John Williams of The Second Pass has organized a feature called The 2110 Club: "What books published in the past 10 to 15 years might still be read a century from now?" (A similar feature from NY Mag appeared a couple years ago, only the time frame was 50 years from now.) It's a fun little parlor game although a rather tough assignment, as it's very difficult to make a cogent defense of a novel as something an unimaginable posterity will appreciate.
I was thinking last year of a fairly modest project (it obviously never got off the ground) where the objective would not be predictive and the time span would be shortened to ten years. (The stupid pun I came up with for the project is the title of this post.) Short of asking people to make an educated guess about what works will be future-canonical, I was hoping just to ask what novels from the past ten or so years people plan to keep recommending over the next ten years—that is, what novels are personally important to you to keep alive over the next ten years?
I imagine that I will keep encouraging people (although I have not done so on this blog yet) to read Alan Hollinghurst's The Line of Beauty. It was certainly the best book that won a major award over the last decade, and I can quite easily imagine returning to it myself in ten years.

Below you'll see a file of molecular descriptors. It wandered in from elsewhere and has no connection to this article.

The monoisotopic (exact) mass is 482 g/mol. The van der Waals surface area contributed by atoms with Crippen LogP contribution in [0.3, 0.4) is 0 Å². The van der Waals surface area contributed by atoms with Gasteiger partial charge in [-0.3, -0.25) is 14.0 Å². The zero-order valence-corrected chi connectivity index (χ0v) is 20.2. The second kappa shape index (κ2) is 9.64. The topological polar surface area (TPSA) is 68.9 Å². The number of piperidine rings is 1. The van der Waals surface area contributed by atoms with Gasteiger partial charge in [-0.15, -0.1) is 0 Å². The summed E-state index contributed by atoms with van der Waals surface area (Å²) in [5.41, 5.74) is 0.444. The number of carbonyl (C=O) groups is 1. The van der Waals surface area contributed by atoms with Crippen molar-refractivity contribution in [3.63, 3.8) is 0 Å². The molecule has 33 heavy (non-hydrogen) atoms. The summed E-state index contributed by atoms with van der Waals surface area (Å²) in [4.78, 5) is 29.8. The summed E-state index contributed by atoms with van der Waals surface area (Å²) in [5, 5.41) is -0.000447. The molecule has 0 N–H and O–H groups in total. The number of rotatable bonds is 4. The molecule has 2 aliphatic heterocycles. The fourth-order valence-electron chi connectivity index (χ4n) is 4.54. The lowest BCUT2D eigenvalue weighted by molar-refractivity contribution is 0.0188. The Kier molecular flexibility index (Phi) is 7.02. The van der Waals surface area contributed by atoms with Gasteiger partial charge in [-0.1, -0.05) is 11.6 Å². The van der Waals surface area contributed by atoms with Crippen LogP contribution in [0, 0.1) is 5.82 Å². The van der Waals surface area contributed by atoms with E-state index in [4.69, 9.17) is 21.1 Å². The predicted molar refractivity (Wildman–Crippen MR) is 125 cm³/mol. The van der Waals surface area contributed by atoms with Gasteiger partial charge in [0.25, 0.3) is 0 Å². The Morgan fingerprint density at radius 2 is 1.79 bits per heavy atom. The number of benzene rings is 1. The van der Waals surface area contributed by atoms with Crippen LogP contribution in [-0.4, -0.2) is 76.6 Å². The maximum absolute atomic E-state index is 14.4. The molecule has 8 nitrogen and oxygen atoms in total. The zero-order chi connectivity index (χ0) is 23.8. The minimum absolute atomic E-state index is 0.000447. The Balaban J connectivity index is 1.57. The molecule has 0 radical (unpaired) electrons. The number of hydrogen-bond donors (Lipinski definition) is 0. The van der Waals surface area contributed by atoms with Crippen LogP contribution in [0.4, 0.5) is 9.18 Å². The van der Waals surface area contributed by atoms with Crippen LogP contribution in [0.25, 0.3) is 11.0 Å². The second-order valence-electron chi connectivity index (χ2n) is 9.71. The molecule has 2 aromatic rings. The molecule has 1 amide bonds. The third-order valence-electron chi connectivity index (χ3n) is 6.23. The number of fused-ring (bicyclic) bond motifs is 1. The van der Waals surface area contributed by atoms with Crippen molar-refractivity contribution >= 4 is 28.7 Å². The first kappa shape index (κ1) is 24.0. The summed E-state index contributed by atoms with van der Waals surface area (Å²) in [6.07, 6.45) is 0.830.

I most definitely intend to continue recommending Aleksandar Hemon's work (all of it, all of it), but I wonder if by the end of the next decade I'll need to; he's already had considerable success but I wouldn't be surprised if he breaks through further in the next few years.
Two single books from this past decade whose authors I have meant to follow up on would also be on my 2020 list: Carol Shields's Unless from 2002 and The Wife, by Meg Wolitzer, from 2003. Tremendous books which I think will wear very well and which I am sure I will enjoy revisiting in ten years or so.
How about you?